So far so good. Unfortunately towards the end of the book it gets religion. I suspect that it is always a bad idea when SF writers take their speculation so far that they feel the need to bring God (or the Goddess) into their work. Fischer is certainly no exception. I was very disappointed to find the last few chapters descending into mysticism. On the other hand, the story isn’t over and a sequel is promised. Possibly Fischer will be doing something interesting with the mysterious priestess, Julia. I do hope so.
Julia and the Dream Maker – P.J. Fischer – Traitor Dachshund Books – trade paperbackFor information about buying through Emerald City please click here.
Death and Destruction
What’s this, another fantasy series? And a trilogy to boot. Well, you know, you have to keep trying these things. You never know what might turn up. And besides, Michael Cobley moved heaven and earth to get me a copy of the first volume of his Shadowkings trilogy. And he lives in Glasgow. I need to check out the local talent in time for Interaction.
The back cover blurb for Shadowkings describes Cobley’s novel (his first) as "impressively unpleasant". What the reviewer at Amazon.co.uk (actually Roz Kaveney, who surely ought to be credited by name) meant by this is that Cobley has taken the standard fantasy formula, dipped it in black paint, doused it in blood, subjected it to unspeakable torture for several centuries, and forced it to read Thomas Covenant novels over and over again. Shadowkings has, and here I quote Roz again, "unrelenting bleakness," and that is what saves it from mediocrity.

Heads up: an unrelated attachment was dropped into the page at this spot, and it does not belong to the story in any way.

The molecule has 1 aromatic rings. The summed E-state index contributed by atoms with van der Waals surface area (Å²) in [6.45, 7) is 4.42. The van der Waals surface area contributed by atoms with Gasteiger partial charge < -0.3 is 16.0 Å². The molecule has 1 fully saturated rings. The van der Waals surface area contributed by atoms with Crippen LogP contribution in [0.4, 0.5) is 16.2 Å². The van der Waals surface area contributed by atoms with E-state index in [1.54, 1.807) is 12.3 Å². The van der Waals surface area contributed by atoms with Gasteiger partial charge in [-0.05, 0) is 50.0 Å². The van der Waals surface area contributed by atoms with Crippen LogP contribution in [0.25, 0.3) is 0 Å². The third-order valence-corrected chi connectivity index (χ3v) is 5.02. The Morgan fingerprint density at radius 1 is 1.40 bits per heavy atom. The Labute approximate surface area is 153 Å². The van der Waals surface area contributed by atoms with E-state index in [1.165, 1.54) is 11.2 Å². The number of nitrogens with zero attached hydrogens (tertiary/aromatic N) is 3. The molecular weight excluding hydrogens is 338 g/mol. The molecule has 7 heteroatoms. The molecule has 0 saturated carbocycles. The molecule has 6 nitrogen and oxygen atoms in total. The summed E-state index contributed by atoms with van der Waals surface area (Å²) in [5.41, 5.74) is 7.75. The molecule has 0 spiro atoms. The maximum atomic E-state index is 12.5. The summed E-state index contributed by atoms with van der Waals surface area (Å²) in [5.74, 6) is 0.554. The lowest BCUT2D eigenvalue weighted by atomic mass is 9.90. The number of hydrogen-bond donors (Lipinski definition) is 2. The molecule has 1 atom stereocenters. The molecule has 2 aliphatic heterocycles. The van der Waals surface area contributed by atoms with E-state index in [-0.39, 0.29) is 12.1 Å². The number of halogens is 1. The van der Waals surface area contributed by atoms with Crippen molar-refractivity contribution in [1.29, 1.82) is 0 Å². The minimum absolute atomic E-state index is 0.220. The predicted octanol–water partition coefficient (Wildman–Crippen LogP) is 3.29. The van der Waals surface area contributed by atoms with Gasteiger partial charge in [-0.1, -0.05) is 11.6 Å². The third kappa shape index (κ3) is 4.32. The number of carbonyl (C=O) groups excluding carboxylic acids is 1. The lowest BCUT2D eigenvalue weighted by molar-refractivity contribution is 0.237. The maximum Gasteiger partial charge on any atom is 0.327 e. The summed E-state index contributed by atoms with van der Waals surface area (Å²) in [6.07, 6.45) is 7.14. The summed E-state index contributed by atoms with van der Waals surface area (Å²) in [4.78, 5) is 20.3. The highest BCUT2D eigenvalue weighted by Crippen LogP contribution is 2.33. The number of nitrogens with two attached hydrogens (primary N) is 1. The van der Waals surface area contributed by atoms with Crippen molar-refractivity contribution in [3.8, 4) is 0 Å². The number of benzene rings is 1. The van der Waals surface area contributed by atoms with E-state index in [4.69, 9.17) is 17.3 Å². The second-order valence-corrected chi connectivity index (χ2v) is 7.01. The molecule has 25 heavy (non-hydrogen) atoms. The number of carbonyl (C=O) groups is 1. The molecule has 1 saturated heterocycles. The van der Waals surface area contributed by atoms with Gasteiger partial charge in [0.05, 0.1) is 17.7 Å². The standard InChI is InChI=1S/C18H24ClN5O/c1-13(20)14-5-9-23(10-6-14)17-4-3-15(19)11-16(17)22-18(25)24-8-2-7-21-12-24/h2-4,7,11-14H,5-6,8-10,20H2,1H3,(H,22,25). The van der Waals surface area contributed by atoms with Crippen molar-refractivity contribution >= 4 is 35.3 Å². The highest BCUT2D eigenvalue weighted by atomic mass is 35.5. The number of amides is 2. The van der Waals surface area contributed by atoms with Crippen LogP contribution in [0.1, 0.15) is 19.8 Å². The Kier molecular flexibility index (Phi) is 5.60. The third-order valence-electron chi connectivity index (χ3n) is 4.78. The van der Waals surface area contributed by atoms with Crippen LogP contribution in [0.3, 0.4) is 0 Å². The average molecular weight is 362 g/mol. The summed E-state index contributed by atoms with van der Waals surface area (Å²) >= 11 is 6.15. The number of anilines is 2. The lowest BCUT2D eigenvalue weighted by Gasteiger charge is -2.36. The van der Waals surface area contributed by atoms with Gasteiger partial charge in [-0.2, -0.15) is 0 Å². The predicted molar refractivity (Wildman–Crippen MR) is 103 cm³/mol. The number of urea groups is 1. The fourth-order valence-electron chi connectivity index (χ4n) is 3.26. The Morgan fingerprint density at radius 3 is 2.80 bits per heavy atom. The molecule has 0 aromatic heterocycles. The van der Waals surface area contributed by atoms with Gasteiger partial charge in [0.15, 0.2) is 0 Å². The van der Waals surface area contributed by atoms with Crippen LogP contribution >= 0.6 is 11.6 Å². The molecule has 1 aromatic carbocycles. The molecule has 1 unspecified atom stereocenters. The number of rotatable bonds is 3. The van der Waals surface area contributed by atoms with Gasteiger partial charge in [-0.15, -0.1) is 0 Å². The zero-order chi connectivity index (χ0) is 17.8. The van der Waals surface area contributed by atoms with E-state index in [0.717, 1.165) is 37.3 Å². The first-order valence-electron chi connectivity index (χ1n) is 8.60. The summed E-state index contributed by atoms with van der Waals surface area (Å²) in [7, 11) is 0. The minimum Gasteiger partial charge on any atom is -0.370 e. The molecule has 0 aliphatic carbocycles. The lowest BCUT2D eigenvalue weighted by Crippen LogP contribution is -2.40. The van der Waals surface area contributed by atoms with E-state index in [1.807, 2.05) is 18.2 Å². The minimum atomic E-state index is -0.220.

Much of the plot is entirely as anticipated. The Khatrimantine Empire has been overrun by vast hordes of smelly, uncouth and enthusiastically violent barbarians called the Mogaun. (No, that was "Mogaun", not "Morgan".) This bunch of engaging thugs have slaughtered the Imperial family (and anyone remotely related to them), smashed up countless temples and sacred groves, and generally gone around replacing the wholesome and environmentally correct Khatrimantine religion with their own worship of the modestly named Lord of Twilight. Doubtless he hopes that this campaign of desecration will help him graduate up to a true Lord of Darkness.
Into all this is thrust the usual band of characters with marginally pronounceable names and little sign of linguistic consistency. There is, of course, a young lad who discovers that he is the lost heir to the throne. There is a princess with magical powers whom he will no doubt one day marry. There is a crusty old warrior, a kindly old wizard and a sword maiden. And of course a whole host of truly nasty bad guys.